Students from Presentation Secondary School, Lismore won third prize in the Young Entrepreneur Regional final with their chocolate making business ‘Melting Moments’ – team members included Olivia Coughlan, Jean Barry, Maria Celisse, Olivia Flynn and Laura Roche.
Achieving an ‘astounding double’ for the Kilworth/Glanworth Trout Anglers, Jimmy Russell from Kilworth was crowned All-Ireland Fly Fishing champion in April 1997, which followed All-Ireland victory in 1996 by fellow club member, Tom Whelan.
And so the saga at Fermoy UDC rolled on and on… April 1997 brought the second abandonment of the monthly meeting with the Council reported as being ‘in the midst of a legal haze’ and ‘bogged down’, with no business again being transacted. What’s more, there was the ‘added complication’ of pending High Court proceedings being taken against Fermoy UDC – a Supreme Court hearing, held since the initial adjourned meeting, saw solicitors acting on behalf of Cllr Hussey ‘given permission for a judicial review of the ruling made by chairman of the Council, Cllr Richie O’Leary, at the January meeting’. Acting chairman, Cllr Michael O’Dwyer, perhaps summed up the situation nicely at the reconvened meeting, stating that while the ‘deadlock continued, members of the council were seen by the people of the town as being no better than a bunch of lunatics who were incapable of any constructive work’.
Hailing from Inchinleamy in Ballyduff, Fr Jimmy Flynn was appointed Superior General of the Rosminian Order by his colleagues in Rome, becoming the first non-Italian to hold the post.
‘Lovers’, staged by members of Glanworth Macra and produced by John Bermingham, were runners-up in the All-Ireland drama finals in the Watergate Theatre, Kilkenny. Cast members were Tomas McGrath, Ann Marie O’Sullivan, John Gallagher and Mary Hanrahan.
With no agreement being reached amongst the various interest groups involved in the proposed redevelopment of New Square, Mitchelstown, planned works were ‘unlikely to go ahead’ in 1997, according to a written report presented at a meeting of the Northern Committee of Cork County Council in April that year. The meeting was also furnished with the results of a survey undertaken, where members of the public were asked to list their preferred option, from three plans. Option 1 garnered most support at 52%; option 2 received 7% support and option 3 23%; 18% expressed a preference for the Square to remain unaltered, except for resurfacing. The vast majority of residents surveyed were opposed to the closure of the centre road running through the Square, something the council’s chief planning officer was in favour of – thus it was back to the drawing board. Resultingly, the Council announced that a Department of the Environment grant of £140,000 earmarked for the scheme, was to be spent on other schemes in the district. However, news that the grant be deferred into 1998 if ‘basic agreement’ was reached with the people of Mitchelstown, caused anger amongst public representatives for the area, who understood that the grant would be lost if the money wasn’t spent in 1997. Cllr Conor O’Callaghan asked that the Council ‘get its act together’, accusing them of using ‘high-handed tactics’ to get the project over the line.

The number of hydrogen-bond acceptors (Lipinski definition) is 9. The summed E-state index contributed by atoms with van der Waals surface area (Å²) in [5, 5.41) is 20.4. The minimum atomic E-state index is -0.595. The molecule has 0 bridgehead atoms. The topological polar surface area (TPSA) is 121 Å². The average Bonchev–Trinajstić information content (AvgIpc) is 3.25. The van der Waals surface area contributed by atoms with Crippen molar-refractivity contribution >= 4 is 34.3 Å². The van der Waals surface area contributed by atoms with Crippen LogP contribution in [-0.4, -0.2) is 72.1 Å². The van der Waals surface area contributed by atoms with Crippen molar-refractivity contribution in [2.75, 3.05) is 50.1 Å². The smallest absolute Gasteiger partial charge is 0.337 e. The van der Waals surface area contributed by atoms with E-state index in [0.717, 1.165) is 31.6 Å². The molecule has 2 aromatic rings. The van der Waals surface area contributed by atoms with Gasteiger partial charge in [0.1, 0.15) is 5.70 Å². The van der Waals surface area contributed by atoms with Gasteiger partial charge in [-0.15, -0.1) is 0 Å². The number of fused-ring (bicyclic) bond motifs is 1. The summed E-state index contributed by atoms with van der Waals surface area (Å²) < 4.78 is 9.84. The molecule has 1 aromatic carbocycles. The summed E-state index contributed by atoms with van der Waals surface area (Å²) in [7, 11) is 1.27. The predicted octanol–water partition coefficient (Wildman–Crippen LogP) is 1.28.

In just their 5th year competing in the Cork AUL, the Watergrasshill/Glenville outfit, Hill Celtic, won the St Michael’s Cup final when defeating Hillington 2-0 in the ‘Golden Jubilee Season’ final at Turner’s Cross. Second half goals came courtesy of ‘midfield dynamo’ Donal O’Shea and Terry Broderick. Team captain was Mick O’Leary. Hillington were reduced to 10 men in the second half.
Following ‘a very tense and exciting county semi-final’ at New Inn, the U21 footballers representing Ballyporeen qualified for the 1997 final, defeating Clonoulty on a scoreline 3-14 to 2-11. Captained by Michael Kenneally, a ‘tower of strength’ at 6’ 3” and taking balls ‘from the clouds’, the Bally’ boys stormed into a half-time lead of 1-9 to 0-5, the goal coming from the boot of Noel O’Gorman. Following a purple patch from Clonoulty, who reduced the deficit to 2 points, ‘the curley haired wonder’ – AKA Alan Fogarty – pointed from a penalty on the stroke of full time for Bally’, with a Willie Cahill goal in added time sealing the result, having ‘river-danced his way through three defenders’.